Bush in London, Counterpunch, 18 June 2008
The Collapse of Iraq's Health Services, Counterpunch article about collapse of Iraq's health services, 14 Oct 2006
Depleted Uranium Weapons, Future Trust, 2006
Gloucester Weapons Inspectors, Counterpunch, 30 Jan 2003
Music and War, as published by the European Journal of Intercultural Studies, Vol 10, issue 3, 1999 and in The Journal of Dramatic Theory and Criticism, University of Kansas, Fall 2000, Vol. XV, No. 8 & re-written for a chapter in Left Field



Books
Left Field, The memoir of a lifelong actvist - read it online for FREE here

inteviews
BrianEno interview



david@davidwilson.org.uk
+44 (0)7951 579 064



Thursday, 27 August 2020

From Camden to Mostar

 


 “We had an idea to link Camden Guitars with the Pavarotti Music Centre in Mostar, bring musicians to and from and vice versa. It has all rather gone into abeyance like most things have this year ... There are curious and wonderful parallels – both are living music centres.”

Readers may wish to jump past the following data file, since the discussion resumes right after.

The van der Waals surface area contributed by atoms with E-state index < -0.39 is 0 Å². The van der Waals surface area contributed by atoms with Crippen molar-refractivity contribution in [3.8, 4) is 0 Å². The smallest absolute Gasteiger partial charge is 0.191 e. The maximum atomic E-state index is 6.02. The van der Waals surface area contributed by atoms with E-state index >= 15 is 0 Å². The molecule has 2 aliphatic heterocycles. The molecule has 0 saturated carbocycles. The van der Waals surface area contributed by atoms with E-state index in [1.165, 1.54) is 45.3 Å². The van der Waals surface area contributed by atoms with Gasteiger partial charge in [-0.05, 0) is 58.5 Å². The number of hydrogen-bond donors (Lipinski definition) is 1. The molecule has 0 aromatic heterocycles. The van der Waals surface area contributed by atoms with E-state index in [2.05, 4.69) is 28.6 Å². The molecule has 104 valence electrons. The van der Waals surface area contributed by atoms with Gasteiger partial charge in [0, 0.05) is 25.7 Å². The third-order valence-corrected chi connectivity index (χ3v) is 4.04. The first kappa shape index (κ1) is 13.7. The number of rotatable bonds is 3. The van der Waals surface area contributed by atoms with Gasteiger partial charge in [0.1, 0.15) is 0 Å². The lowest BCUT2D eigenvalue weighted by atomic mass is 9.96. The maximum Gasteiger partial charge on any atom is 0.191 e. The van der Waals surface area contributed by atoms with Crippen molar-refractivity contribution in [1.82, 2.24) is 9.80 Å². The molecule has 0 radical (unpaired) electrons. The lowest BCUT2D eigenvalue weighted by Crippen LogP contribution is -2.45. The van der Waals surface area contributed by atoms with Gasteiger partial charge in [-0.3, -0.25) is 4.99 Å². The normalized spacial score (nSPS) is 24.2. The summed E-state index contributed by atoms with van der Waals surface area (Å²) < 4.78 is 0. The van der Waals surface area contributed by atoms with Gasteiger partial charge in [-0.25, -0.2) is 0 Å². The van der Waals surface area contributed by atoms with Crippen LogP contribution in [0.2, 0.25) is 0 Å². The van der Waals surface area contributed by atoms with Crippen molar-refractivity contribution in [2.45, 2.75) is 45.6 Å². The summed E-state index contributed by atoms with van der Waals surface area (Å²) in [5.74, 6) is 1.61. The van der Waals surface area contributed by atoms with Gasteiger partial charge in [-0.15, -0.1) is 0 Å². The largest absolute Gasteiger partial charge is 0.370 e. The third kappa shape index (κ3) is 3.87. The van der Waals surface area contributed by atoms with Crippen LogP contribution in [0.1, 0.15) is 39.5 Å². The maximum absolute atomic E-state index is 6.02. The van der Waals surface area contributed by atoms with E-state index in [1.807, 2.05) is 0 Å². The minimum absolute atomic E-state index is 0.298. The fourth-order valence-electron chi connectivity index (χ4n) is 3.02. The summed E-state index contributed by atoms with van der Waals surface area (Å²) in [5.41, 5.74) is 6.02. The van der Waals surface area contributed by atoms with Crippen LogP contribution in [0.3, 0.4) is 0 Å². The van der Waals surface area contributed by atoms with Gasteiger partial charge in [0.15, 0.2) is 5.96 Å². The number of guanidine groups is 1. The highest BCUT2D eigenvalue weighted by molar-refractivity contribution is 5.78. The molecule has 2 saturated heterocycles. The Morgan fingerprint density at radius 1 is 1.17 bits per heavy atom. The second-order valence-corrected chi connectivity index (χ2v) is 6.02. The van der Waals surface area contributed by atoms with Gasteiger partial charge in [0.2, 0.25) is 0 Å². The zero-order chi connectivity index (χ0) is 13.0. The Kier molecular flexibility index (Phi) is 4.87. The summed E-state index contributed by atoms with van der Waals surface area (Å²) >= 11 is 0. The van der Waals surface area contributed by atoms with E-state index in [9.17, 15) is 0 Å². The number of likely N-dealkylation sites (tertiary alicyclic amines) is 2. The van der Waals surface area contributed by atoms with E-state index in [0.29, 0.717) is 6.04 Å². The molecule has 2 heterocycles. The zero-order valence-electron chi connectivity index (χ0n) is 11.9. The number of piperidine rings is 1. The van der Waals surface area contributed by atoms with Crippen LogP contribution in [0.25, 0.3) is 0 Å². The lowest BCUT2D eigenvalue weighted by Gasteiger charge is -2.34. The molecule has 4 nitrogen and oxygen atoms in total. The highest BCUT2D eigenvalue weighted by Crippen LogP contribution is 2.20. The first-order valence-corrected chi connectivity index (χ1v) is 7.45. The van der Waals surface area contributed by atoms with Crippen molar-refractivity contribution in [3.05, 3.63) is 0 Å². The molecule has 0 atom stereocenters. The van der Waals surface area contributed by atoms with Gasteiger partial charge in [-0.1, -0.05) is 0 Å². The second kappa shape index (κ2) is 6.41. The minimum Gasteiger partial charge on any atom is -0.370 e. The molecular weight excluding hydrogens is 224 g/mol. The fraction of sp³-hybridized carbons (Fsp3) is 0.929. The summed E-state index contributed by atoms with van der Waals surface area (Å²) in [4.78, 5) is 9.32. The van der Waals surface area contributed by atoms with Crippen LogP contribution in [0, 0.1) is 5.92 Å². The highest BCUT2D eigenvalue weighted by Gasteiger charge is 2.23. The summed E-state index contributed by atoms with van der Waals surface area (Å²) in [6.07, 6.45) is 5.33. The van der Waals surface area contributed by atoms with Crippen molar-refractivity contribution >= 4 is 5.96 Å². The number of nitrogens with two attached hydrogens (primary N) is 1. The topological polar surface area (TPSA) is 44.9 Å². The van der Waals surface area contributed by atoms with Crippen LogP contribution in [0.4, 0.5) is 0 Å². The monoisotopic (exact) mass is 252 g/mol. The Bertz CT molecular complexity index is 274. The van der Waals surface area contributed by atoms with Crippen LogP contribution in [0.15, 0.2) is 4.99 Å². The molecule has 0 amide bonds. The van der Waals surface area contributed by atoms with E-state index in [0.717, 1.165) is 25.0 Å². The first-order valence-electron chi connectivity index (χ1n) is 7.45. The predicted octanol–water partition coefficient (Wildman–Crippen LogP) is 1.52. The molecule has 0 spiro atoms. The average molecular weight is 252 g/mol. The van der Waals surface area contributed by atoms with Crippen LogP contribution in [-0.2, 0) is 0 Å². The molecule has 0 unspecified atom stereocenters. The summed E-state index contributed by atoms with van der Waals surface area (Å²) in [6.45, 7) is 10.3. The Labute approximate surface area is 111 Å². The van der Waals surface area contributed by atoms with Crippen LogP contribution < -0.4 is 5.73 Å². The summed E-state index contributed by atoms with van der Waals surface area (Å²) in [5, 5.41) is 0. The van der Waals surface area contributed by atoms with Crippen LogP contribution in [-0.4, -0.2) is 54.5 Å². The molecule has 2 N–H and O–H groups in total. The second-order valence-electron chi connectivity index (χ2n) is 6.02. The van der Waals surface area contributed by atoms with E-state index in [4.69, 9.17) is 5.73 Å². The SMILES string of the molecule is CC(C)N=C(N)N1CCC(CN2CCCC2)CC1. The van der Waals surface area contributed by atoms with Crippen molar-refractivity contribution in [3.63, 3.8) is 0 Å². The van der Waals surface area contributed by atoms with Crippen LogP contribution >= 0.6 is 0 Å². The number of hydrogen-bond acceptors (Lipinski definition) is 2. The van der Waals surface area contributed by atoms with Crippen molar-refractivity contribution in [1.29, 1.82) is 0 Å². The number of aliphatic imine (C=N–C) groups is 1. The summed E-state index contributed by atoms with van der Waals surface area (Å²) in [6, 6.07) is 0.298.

'Left Field' can now be read for free here

 



 

 

LEFT FIELD, a memoir. Can now be read FREE online here


Sunday, 16 August 2020

A very British coup

 

 

We will never allow you to rule” Theresa May to Jeremy Corbyn in the House of Commons, 5 July 2017


It is impossible to put an exact date on the British coup. Universities have not been raided and leftists have not been imprisoned as happened in Greece on 21 April 1967. There has been no killing of a UK Salvador Allende and no UK musician has had his fingers chopped off as happened to Victor Jara in Chile on 11 September 1973. Political prisoners have not been dropped into the sea as happened in Argentina every Wednesday for two years from 24 March 1976.